Murdoch adds Jane Austen specialist

August 20, 2013

Jane Austen continues to fascinate readers.

Murdoch University Lecturer Dr Olivia Murphy has two theories on the enduring appeal of novelist Jane Austen, author of iconic novels such as Pride and Prejudice and Mansfield Park.

“My cynical answer is that her novels are tightly, yet simply plotted and make for good television,” Dr Murphy said.

“A more hopeful answer is that she reached a level of ability in the novel that no one had reached before and that her characters capture the complexity of the decisions people have to make in their lives.”

Dr Murphy said early 19th-century England was very much like our own time, with a focus on commerce and capitalism, and that Austen had an eye for moral dilemmas this created.

“She wrote about the middles classes, those who had the typical range of options open to them in their society, but who had constraints; they had to keep businesses running or get a job,” she said.

“These constraints led to decisions where ideals and survival had to be balanced – some, such as those relating to the slave trade or the war in France, which were politically charged.”

Dr Murphy has recently published her first book, Jane Austen the Reader, looking at how Austen subtly and skilfully used her novels to comment on everything from politics to female rights.

“Austen lived through a time of immense repression, where things such as going for a walk or going to see paintings were politicised actions,” she said.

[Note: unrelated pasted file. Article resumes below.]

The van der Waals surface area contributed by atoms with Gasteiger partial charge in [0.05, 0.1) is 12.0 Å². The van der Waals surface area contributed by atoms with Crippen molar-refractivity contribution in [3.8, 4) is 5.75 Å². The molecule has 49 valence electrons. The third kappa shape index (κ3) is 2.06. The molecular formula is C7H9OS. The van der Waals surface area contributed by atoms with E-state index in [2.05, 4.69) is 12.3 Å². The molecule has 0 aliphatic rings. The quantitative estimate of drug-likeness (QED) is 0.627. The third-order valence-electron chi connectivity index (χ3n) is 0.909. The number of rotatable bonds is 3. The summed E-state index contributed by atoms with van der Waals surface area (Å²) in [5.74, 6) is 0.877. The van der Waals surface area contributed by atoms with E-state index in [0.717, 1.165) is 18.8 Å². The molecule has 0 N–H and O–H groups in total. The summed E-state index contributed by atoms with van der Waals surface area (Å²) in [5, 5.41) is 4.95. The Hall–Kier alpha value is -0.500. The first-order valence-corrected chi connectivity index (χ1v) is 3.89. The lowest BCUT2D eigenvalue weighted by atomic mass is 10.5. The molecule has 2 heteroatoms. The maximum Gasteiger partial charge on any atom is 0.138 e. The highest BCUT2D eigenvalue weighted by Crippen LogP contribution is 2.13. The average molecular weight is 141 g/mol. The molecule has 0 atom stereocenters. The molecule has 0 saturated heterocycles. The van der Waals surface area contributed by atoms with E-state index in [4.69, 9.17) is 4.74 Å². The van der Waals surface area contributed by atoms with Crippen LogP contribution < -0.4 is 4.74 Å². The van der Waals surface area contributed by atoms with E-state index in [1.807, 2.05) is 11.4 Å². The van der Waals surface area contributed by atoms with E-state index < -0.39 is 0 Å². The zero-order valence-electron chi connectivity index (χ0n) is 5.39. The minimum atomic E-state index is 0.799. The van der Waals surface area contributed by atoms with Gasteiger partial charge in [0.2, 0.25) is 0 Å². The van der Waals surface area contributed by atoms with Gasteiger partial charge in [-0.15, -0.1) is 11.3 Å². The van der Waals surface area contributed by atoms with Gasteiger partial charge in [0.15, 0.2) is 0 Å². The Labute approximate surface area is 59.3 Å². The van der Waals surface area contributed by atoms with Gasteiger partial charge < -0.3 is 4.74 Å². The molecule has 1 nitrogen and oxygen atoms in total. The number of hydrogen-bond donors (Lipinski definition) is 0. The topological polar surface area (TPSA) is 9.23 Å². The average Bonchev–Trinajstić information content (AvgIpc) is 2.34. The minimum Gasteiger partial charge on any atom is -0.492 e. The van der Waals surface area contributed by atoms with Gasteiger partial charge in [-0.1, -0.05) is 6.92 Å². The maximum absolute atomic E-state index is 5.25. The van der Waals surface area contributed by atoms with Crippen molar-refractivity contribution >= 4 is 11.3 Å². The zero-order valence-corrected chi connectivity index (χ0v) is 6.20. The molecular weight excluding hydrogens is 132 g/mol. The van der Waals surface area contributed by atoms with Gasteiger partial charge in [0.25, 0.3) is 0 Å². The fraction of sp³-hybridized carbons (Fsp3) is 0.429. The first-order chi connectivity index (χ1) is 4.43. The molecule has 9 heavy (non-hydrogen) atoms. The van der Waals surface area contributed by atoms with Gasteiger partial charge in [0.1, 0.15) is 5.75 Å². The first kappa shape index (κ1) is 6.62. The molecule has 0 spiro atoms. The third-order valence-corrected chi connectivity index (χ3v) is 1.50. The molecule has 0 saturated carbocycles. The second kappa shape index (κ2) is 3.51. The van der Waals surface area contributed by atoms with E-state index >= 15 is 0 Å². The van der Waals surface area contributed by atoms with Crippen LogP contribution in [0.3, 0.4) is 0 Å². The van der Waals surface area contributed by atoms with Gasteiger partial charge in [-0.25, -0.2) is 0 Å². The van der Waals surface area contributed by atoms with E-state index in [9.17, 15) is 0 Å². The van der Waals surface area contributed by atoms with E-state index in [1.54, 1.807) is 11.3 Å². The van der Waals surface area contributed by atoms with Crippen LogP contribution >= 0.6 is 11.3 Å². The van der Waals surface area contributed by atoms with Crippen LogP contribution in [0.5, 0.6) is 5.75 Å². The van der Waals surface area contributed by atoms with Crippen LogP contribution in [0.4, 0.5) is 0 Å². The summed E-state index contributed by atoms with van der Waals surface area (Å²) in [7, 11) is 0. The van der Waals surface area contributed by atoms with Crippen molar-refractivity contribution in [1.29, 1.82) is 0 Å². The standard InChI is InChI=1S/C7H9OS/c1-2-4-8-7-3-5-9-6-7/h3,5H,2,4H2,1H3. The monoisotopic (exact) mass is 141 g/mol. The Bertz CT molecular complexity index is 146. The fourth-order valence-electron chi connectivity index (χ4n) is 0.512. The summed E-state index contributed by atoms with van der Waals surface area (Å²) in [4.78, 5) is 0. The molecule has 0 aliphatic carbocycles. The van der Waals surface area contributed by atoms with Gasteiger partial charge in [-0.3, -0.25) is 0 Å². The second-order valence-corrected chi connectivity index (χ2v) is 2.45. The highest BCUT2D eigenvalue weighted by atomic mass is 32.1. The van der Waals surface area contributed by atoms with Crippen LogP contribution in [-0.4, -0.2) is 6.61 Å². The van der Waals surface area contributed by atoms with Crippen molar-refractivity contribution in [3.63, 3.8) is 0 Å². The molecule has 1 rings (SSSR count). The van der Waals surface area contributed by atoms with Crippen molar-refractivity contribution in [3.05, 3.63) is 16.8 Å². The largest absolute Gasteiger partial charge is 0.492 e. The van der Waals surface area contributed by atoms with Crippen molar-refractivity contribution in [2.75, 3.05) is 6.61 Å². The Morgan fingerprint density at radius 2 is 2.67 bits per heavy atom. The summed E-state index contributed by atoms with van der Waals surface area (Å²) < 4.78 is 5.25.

“She had family employed by the government, so she couldn’t speak openly against oppressive laws that were starving people or stand up for feminist principles, so she implied and used codes.

“For example, at the beginning of Pride and Prejudice when Elizabeth returns from a walk with mud on her petticoats and people are appalled, she is being politically subversive.

“At the time, people such as Wordsworth and Coleridge were very much into walking, but they were associated with a part of society in favour of the French Revolution, whom the government considered suspect.

“Beyond that, when women went out walking, they were generally prostitutes, so Austen is really saying, ‘I can go out for a walk. I’m not a prostitute. Women should be allowed to walk wherever they want.’”

Dr Murphy said at other times, Austen used references as subtle as a single word, or a line from a radical poet, which certain readers would understand.

“Mind you, the works are so rich that you don’t need to know the codes to enjoy them,” she added.

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Comments (2 responses)

Anne Allen August 20, 2013

This is really interesting. So are modern day romance novels the today equivalent?

Olivia Murphy August 20, 2013

Hi Anne,
What we'd call romance novels were the vast majority of novels written during Austen's lifetime, and she deliberately decided to work within their conventions, just as Shakespeare used the conventions of the revenge tragedy in Hamlet. Most of her contemporaries were writing very much in the style of Mills & Boon and the like. Austen's work is far more complex and interesting than many of her contemporaries', though, and I don't think that in today's culture the most talented writers and film makers are interested in working on what's dismissed as 'chick lit' or 'chick flicks'. There's no reason that contemporary literature dealing with relationships between people (which I think most of us would call a pretty important topic!) can't be just as good as Austen. Unfortunately it just tends to be pretty simplistic and unexciting.
Thanks for your comment,

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